Fuyu persimmon trees are medium-sized, hardwood, deciduous fruit trees. Fuyu persimmons (Diospyros kaki) are non-astringent, unlike persimmons native to the United States (Diospyros virginiana), according to Richard A. Hayden, a horticulturist with Purdue University. Also called Japanese or Oriental persimmons, these trees are desirable by home gardeners for their hardiness and their crisp, sweet fruit. Fuyu persimmon trees are also attractive, as the deep-orange fruit often clings to the bare branches of the tree long after the leaves have fallen.
Fuyu persimmon trees are less cold-hardy than their native counterparts. They cannot tolerate very cold temperatures even while dormant, and freezing temperatures will kill the leaves and blooms of the tree if they occur during the growing period. Fuyu persimmons should be grown outdoors only in United States Department of Agriculture (USDA) hardiness zones 7 through 10. Very hot sunlight will scorch the bark of the tree, so it is not recommended for growth in the high desert or tropical areas.
Persimmon trees thrive in full sunlight and need plenty of space and air movement to avoid fungal diseases such as leaf spot. In warmer climates, these trees will tolerate locations where they receive some afternoon shade. In cooler climates, Fuyu trees should be planted where they will be protected from cold breezes, according to information published by the California Rare Fruit Growers Association.
Soil and Water
Fuyu persimmon trees are exceptionally hardy and will grow on a wide range of soil types, including sandy or clay soil, save soil that has a high content of salt. They thrive in loamy, well-drained soil with an average pH of around 7.0. While these trees can survive periods of drought, they produce higher-quality fruit with consistent watering. Water enough so that the soil is continually moist, but not soggy. In some areas, this could mean watering up to 3 times per week. Use a soaker or drip hose and let the water slowly seep into the ground over the course of several hours, as these trees have deep tap roots.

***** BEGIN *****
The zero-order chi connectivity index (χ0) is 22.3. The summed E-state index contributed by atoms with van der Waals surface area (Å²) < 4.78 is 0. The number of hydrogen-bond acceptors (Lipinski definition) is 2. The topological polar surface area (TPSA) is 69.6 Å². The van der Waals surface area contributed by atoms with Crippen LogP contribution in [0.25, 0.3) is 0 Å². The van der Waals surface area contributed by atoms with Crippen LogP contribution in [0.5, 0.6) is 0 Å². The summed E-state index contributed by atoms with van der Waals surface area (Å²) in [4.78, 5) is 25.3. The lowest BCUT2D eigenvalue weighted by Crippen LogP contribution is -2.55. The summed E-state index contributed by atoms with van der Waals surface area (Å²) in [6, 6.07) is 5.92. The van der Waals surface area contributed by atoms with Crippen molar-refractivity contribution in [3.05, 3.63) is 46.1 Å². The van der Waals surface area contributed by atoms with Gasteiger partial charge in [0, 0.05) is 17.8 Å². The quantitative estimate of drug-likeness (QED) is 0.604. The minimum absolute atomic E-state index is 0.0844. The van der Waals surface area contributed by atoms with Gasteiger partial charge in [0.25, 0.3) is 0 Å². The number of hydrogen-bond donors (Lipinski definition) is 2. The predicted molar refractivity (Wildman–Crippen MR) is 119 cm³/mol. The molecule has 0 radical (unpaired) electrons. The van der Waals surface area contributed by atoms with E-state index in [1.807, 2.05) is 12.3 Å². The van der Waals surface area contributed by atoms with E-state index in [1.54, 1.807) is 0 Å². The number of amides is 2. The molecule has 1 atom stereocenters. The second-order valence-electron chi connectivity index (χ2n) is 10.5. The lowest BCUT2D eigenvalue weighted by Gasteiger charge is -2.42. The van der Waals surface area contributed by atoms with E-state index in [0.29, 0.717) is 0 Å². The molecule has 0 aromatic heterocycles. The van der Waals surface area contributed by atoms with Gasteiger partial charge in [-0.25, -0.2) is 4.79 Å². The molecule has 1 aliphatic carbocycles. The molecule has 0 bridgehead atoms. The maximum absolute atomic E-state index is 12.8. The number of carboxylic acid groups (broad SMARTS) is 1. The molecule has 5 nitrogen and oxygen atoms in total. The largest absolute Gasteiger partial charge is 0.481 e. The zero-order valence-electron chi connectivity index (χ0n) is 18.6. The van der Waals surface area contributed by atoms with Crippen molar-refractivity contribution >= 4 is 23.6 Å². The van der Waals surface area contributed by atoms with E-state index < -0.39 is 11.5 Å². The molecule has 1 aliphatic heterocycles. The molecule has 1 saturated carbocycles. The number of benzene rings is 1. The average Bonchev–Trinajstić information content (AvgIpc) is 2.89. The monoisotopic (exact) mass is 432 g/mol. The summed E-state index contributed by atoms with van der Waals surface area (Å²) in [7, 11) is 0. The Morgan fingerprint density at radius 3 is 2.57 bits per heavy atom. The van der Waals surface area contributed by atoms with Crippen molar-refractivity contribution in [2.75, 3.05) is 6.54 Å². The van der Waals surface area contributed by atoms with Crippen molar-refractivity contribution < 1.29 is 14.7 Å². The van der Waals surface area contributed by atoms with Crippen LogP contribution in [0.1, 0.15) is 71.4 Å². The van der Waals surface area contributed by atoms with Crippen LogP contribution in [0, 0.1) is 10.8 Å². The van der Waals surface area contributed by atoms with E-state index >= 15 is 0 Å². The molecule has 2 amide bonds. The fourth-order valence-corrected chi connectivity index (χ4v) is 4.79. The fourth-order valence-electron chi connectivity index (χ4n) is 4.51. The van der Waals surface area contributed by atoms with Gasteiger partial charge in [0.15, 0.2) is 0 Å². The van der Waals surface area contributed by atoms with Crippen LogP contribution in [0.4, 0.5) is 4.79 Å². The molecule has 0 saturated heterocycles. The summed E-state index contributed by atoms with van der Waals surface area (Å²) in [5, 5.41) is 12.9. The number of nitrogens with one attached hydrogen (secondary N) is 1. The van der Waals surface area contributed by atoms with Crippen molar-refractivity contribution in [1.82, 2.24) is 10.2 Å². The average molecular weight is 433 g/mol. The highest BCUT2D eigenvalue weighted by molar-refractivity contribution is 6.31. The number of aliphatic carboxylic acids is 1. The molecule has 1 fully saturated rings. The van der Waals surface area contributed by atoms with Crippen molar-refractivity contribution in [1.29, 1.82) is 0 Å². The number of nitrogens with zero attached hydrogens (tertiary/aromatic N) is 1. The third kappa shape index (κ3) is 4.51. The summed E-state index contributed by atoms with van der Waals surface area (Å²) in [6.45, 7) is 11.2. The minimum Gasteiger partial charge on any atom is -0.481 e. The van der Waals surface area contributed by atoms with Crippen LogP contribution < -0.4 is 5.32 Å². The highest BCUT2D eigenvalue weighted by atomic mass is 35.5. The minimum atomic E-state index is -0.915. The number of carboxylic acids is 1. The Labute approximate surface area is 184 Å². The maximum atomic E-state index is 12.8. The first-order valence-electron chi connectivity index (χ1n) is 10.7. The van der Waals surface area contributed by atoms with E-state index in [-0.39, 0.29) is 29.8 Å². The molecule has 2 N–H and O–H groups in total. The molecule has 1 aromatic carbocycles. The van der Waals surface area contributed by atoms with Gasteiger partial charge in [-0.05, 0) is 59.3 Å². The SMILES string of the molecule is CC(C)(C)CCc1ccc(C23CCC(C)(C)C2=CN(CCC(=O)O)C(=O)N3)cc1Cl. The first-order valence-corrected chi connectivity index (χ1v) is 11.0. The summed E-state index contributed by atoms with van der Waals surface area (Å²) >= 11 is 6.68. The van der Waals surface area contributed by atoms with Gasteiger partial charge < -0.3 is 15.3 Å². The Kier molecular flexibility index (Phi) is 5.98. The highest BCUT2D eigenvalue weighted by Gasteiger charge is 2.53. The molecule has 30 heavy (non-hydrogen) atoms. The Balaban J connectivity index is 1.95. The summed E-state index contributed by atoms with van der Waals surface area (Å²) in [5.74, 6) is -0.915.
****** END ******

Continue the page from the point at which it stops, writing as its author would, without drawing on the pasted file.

Prune your Fuyu persimmon in December and again in early summer. Remove branches that cross or rub against each other, and branches that make tight angles. Opening up the tree will allow a more stable crop production and reduce the heavy load of fruit. This tree tolerates heavy pruning, so you can also head it in December to maintain a manageable height.
Fuyu trees are not heavy feeders. In fact, too much fertilizer can burn the leaves of the tree, which will turn brown. Still, they can benefit from a light application of a balanced (10-10-10) fertilizer in early spring. Use 1 pound of a slow-release, water-soluble fertilizer for every inch of the trunk's diameter. Apply it to the soil out to the edge of the tree's canopy.